The purpose of the LaSalle Corridor District is to preserve and enhance a business district that is rich in heritage, historic architecture, business activity and significance as both a destination and a connector. It further aims to guide the LaSalle Corridor’s development into an area that serves: nearby neighborhoods and neighboring institutions; Waco residents and visitors; and vehicular and pedestrian travelers.
Application of Regulations:
Within the LaSalle Corridor district, the regulations of each respective base district shall continue to apply to property located in that district, except as expressly supplemented or modified herein. These regulations only apply to new development or a substantial renovation to an existing structure. Designated historical landmarks located in the LaSalle Corridor district may be exempt from section “Architectural Requirements”.
The following uses would be specifically prohibited in the LaSalle Corridor District:
- HUD-Code manufactured homes.
- Television and radio broadcasting towers.
- Automobile sale (except as incidental to primary use).
- Repair and servicing of automobiles and other passenger vehicles.
- Automobile car-washing establishments (unless screened and/or architecturally compatible with surroundings)
- Heavy machinery storage, rental, sales and repair.
- Machinery, farm sales, repairing and overhauling.
- Warehouse storage.
- Feed processing and grain elevators.
- Tire retreading, recapping or rebuilding.
- Motor freight and truck service terminals.
- Sand and gravel extraction except from the bed of the river.
- Junkyards, automobile-wrecking yards, salvage yards and scrap operations.
- Acid manufacturing.
- Cement, lime, gypsum or plaster of Paris manufacturing.
- Distillation of bones.
- Fat rendering.
- Fertilizer manufacturing.
- Gas manufacturing.
- Garbage, offal or dead animals, reduction or dumping.
- Glue manufacturing.
- Storage or refining of petroleum or its products.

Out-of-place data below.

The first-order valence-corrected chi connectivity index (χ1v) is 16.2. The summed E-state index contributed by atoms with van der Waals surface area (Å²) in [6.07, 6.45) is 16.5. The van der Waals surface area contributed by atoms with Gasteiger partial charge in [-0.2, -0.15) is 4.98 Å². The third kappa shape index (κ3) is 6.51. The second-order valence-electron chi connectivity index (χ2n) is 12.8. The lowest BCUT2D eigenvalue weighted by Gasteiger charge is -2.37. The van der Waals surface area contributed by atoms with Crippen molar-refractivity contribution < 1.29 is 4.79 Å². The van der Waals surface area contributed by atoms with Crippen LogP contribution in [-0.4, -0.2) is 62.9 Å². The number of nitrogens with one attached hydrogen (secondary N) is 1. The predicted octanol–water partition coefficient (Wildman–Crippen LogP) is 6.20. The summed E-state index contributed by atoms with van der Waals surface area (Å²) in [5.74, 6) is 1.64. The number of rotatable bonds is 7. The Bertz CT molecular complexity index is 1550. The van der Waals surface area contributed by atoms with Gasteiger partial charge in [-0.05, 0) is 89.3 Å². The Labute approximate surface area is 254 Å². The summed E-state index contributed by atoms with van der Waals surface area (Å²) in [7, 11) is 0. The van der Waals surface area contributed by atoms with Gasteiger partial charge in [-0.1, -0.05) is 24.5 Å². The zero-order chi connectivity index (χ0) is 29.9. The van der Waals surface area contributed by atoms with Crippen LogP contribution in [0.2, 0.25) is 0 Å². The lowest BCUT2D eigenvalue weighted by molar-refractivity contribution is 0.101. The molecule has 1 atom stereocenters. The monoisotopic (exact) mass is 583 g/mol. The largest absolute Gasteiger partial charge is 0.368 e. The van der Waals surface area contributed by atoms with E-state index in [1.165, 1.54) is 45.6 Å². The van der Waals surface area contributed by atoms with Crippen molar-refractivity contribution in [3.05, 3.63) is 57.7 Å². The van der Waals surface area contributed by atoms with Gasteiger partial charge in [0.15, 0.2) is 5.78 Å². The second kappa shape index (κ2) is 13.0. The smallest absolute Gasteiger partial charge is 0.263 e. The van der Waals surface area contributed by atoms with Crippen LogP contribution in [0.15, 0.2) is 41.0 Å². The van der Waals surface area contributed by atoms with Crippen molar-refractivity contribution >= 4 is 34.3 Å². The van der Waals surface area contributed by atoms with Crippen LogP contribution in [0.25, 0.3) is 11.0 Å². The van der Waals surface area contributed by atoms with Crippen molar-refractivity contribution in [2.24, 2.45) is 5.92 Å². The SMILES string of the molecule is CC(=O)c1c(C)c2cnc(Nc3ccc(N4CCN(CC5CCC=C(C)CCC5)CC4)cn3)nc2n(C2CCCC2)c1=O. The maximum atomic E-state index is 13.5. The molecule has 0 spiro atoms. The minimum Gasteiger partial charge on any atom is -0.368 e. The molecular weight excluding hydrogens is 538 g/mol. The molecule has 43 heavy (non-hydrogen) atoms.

- Smelting of tin, copper, zinc or iron ores.
- Stockyards or slaughter of animals.
- Agriculture feed lots.
- Asphalt batching.
- Screened or unscreened open storage.
- Sexually oriented businesses.
- Enclosed outside storage.
- Smoke shops
- Pawn Shops
- Payday Lending
- Well drilling shops.
- All new developments and substantial renovations fronting on LaSalle must construct and maintain a 10-foot-wide pedestrian way along the pavement of the street.
- Fronting LaSalle, the pedestrian way must consist of a minimum 6-foot-wide sidewalk and a minimum 4-foot-planter strip between the sidewalk and street.
- Fronting other streets, the pedestrian way must consist of a minimum 5-foot-sidewalk and a minimum 4-foot-planter strip between the sidewalk and street.
- If the paved portion of the pedestrian way exceeds 8 feet in width then streetscape and landscaping must be incorporated into the design of the pedestrian way.
Want to learn more about LaSalle Avenue and how all this might look “in real life?” Join us for our walk! See you Saturday! Want to find our more about Waco Walks? Follow our Facebook page or join our email list.
This Act Locally Waco blog post is by Ashley Bean Thornton, she has lived in Waco almost 20 years now. Far longer than she ever lived anywhere else. She likes to walk. If you see her out walking, honk and wave and say, “Hi!”
The Act Locally Waco blog publishes posts with a connection to these aspirations for Waco. If you are interested in writing for the Act Locally Waco Blog, please email [email protected] for more information.